HOUSTON — Without injured Rafer Alston, it wasn't hard to pinpoint one of Houston's hugest areas of concern Saturday.

Fill-in starter Bobby Jackson scored seven points, dished three assists and shot 3-of-15 from the field in the Jazz's Game 1 first-round playoff series victory over the Rockets.

His's backup, rookie Aaron Brooks, didn't fare much better, shooting 1-for-7.

"Yes, we miss Rafer," Rockets star Tracy McGrady said of Alston, the usual starting point guard who is out with a hamstring strain and also may miss Monday's Game 2.

"We miss his long-range shooting," McGrady added. "We miss his controlling the tempo of the offense. His defensive presence. We missed everything about him."

FREELANCING: Rockets coach Rick Adelman coached against the John Stockton- and Karl Malone-style Jazz in many an NBA playoff game.

Now he's had a peek in postseason play — the Williams- and Carlos Boozer-style.

Not totally alike, the ex-Portland/Golden State/Sacramento coach and current first-year Houston coach suggested.

"These guys, maybe because they're a little bit younger and everything else, they're a little more freelance," Adelman said. "And they'll change up on you, which sometimes causes you a problem.

"But John and Karl were so good, they just executed," he added. "You decided what you're gonna do, and they were gonna beat you somewhere else."

BIG FAN: Williams threw high praise Adelman's way — even though he was still a toddler when Adelman started with the Trail Blazers in 1988.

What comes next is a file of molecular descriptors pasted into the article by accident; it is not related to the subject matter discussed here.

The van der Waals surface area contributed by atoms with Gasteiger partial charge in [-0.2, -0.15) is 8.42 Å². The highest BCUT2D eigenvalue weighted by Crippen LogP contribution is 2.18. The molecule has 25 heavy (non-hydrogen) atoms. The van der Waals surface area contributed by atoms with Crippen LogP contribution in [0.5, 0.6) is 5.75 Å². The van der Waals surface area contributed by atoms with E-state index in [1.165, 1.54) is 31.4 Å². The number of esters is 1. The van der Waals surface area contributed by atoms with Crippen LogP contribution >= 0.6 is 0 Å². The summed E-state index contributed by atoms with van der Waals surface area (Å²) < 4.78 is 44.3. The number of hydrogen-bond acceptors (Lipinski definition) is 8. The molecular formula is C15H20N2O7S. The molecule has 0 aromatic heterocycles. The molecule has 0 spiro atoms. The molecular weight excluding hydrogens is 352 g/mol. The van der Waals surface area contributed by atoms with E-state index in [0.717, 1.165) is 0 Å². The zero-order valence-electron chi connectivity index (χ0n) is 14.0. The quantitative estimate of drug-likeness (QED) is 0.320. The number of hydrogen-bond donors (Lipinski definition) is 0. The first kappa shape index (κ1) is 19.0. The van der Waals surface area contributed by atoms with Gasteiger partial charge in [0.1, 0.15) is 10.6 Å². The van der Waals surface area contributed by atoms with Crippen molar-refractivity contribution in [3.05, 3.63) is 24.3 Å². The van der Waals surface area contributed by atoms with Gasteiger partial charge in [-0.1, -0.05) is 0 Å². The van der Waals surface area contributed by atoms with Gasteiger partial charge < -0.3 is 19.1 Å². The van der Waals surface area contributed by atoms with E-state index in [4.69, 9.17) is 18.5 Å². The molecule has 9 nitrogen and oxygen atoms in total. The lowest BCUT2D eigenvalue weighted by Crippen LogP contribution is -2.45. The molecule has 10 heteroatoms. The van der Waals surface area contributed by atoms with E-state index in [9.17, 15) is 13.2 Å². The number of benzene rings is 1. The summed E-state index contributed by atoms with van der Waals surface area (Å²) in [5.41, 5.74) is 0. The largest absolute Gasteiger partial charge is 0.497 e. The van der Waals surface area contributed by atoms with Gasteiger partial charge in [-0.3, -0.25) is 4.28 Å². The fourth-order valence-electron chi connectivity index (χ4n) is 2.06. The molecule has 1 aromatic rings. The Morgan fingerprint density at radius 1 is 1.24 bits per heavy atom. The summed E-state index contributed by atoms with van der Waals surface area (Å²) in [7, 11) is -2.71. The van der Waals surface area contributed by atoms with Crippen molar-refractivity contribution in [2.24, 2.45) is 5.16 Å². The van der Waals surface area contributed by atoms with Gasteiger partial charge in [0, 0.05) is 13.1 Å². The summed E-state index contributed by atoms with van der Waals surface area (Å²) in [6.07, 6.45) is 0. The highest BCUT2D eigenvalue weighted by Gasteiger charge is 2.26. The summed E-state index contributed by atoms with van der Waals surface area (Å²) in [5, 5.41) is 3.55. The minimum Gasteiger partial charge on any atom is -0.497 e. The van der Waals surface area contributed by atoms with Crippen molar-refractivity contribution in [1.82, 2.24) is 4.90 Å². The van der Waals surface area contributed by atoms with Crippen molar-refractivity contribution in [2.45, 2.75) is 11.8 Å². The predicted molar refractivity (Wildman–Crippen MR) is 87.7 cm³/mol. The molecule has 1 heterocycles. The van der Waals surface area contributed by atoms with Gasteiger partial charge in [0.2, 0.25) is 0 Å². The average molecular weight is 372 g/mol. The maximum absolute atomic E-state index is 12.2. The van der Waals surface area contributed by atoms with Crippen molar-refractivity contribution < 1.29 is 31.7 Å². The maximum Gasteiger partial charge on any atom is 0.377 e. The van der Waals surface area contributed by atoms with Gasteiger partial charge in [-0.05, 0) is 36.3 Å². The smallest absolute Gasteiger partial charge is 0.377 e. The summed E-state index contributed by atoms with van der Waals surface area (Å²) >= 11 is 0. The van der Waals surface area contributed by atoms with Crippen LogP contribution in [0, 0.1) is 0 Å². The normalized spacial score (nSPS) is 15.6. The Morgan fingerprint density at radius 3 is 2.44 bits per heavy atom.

"I've been a fan of his system since I was watching the NBA," Williams said.

"(The Kings) did a lot of cutting, they had a lot of great passers in their system — both big men and guards," the Jazz point guard added. "They (Adelman's teams) just do a good job of executing.

"They're similar to us. They don't just go out and play 1-on-1 a lot. They have a system, and they stick to it."

TROUBLE? The hometown Houston Chronicle picked the Jazz to win the series in six.

"I don't know if that's good for us or bad for us," Williams said. "You know, Houston might be a little upset about that."

HE SAID IT: Jazz coach Jerry Sloan, asked Saturday if the postseason is a fun time of year: "Oh yeah — because you know, basically, all your players are going to prepare themselves, and you don't have to beg them to play."

THE COMPUTER SAYS: According to a computer formula from the book "The NBA From Top To Bottom," the Jazz are the league's No. 3-ranked team this season — but aren't expected to make it out of the postseason's second round.

That's because author Kyle Wright's formula has Boston ranked No. 1 and the Los Angeles Lakers No. 2, and the Jazz and Lakers are projected to meet in the next round of the playoffs.

The NBA From Top to Bottom is available on-line via www.iuniverse.com or www.sportsfromtoptobottom.com.

JVG ENDORSEMENT: Jeff Van Gundy, who exited as Houston's head coach shortly after Utah's first-round Game 7 victory over the Rockets last year, works now as an ABC/ESPN analyst.

Van Gundy has said he wants to coach again — but not next season.

The former Knicks coach did endorse leading candidate Mark Jackson, the ex-Knicks and former Jazz point guard who now is Van Gundy's ABC/ESPN colleague, for his old job in New York.

Jackson, meanwhile, issued a statement Saturday about the vacancy: "The New York Knicks are one of the most storied franchises in all of sports and I am honored (new Knicks basketball boss) Donnie Walsh has mentioned my name as a candidate."

When Isiah Thomas lost the Knicks job last week, incidentally, the change became the 200th among NBA coaches since Sloan started coaching the Jazz in 1988.

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